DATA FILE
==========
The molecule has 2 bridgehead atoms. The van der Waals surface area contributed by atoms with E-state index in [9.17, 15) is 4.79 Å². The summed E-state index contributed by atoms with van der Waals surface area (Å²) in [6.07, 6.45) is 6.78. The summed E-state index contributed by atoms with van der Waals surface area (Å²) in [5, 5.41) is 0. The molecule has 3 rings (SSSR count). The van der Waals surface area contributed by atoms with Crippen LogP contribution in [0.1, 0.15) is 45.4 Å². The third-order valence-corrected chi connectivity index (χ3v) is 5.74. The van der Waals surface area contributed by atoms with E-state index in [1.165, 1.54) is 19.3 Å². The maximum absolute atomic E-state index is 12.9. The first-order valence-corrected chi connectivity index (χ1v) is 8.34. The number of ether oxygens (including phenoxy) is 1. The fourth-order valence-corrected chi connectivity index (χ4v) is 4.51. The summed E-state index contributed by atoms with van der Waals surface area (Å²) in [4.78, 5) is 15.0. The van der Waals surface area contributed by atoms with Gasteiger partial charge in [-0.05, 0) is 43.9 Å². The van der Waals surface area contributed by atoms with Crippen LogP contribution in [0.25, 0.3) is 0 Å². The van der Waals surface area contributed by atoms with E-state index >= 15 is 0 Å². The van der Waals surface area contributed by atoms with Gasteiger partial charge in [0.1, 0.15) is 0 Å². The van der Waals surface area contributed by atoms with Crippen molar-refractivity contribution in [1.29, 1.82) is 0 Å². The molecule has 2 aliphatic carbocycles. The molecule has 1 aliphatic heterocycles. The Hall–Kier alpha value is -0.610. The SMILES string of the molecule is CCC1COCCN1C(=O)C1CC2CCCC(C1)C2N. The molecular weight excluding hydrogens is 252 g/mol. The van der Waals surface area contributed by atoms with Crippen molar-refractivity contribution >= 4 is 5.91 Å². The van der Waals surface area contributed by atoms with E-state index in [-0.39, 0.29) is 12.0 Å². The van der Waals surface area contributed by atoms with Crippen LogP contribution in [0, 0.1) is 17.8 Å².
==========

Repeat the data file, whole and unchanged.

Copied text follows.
The molecule has 2 bridgehead atoms. The van der Waals surface area contributed by atoms with E-state index in [9.17, 15) is 4.79 Å². The summed E-state index contributed by atoms with van der Waals surface area (Å²) in [6.07, 6.45) is 6.78. The summed E-state index contributed by atoms with van der Waals surface area (Å²) in [5, 5.41) is 0. The molecule has 3 rings (SSSR count). The van der Waals surface area contributed by atoms with Crippen LogP contribution in [0.1, 0.15) is 45.4 Å². The third-order valence-corrected chi connectivity index (χ3v) is 5.74. The van der Waals surface area contributed by atoms with E-state index in [1.165, 1.54) is 19.3 Å². The maximum absolute atomic E-state index is 12.9. The first-order valence-corrected chi connectivity index (χ1v) is 8.34. The number of ether oxygens (including phenoxy) is 1. The fourth-order valence-corrected chi connectivity index (χ4v) is 4.51. The summed E-state index contributed by atoms with van der Waals surface area (Å²) in [4.78, 5) is 15.0. The van der Waals surface area contributed by atoms with Gasteiger partial charge in [-0.05, 0) is 43.9 Å². The van der Waals surface area contributed by atoms with Crippen LogP contribution in [0.25, 0.3) is 0 Å². The van der Waals surface area contributed by atoms with E-state index >= 15 is 0 Å². The van der Waals surface area contributed by atoms with Gasteiger partial charge in [0.1, 0.15) is 0 Å². The van der Waals surface area contributed by atoms with Crippen molar-refractivity contribution in [1.29, 1.82) is 0 Å². The molecule has 2 aliphatic carbocycles. The molecule has 1 aliphatic heterocycles. The Hall–Kier alpha value is -0.610. The SMILES string of the molecule is CCC1COCCN1C(=O)C1CC2CCCC(C1)C2N. The molecular weight excluding hydrogens is 252 g/mol. The van der Waals surface area contributed by atoms with Crippen molar-refractivity contribution >= 4 is 5.91 Å². The van der Waals surface area contributed by atoms with E-state index in [-0.39, 0.29) is 12.0 Å². The van der Waals surface area contributed by atoms with Crippen LogP contribution in [0, 0.1) is 17.8 Å².